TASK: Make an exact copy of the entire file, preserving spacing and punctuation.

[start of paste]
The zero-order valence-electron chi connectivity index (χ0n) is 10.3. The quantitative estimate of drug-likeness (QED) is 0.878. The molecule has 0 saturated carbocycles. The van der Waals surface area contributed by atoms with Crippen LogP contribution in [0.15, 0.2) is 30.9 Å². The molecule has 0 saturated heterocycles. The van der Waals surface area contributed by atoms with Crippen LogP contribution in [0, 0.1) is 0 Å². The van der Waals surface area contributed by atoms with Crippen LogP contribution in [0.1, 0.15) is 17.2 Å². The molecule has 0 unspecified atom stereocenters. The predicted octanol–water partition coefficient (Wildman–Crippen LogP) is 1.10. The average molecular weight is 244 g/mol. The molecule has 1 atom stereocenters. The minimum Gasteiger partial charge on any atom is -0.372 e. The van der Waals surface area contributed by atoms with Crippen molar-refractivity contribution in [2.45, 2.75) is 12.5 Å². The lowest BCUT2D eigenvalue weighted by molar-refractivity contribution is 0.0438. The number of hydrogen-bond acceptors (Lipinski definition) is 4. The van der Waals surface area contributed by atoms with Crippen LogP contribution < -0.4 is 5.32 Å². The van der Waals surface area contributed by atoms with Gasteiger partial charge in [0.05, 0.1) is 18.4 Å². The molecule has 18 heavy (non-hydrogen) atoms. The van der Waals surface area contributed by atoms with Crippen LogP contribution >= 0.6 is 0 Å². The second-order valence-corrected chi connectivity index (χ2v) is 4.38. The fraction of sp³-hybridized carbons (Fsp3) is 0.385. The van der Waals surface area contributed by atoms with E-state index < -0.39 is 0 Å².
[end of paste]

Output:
The zero-order valence-electron chi connectivity index (χ0n) is 10.3. The quantitative estimate of drug-likeness (QED) is 0.878. The molecule has 0 saturated carbocycles. The van der Waals surface area contributed by atoms with Crippen LogP contribution in [0.15, 0.2) is 30.9 Å². The molecule has 0 saturated heterocycles. The van der Waals surface area contributed by atoms with Crippen LogP contribution in [0, 0.1) is 0 Å². The van der Waals surface area contributed by atoms with Crippen LogP contribution in [0.1, 0.15) is 17.2 Å². The molecule has 0 unspecified atom stereocenters. The predicted octanol–water partition coefficient (Wildman–Crippen LogP) is 1.10. The average molecular weight is 244 g/mol. The molecule has 1 atom stereocenters. The minimum Gasteiger partial charge on any atom is -0.372 e. The van der Waals surface area contributed by atoms with Crippen molar-refractivity contribution in [2.45, 2.75) is 12.5 Å². The lowest BCUT2D eigenvalue weighted by molar-refractivity contribution is 0.0438. The number of hydrogen-bond acceptors (Lipinski definition) is 4. The van der Waals surface area contributed by atoms with Crippen LogP contribution < -0.4 is 5.32 Å². The van der Waals surface area contributed by atoms with Gasteiger partial charge in [0.05, 0.1) is 18.4 Å². The molecule has 18 heavy (non-hydrogen) atoms. The van der Waals surface area contributed by atoms with Crippen LogP contribution >= 0.6 is 0 Å². The second-order valence-corrected chi connectivity index (χ2v) is 4.38. The fraction of sp³-hybridized carbons (Fsp3) is 0.385. The van der Waals surface area contributed by atoms with E-state index < -0.39 is 0 Å².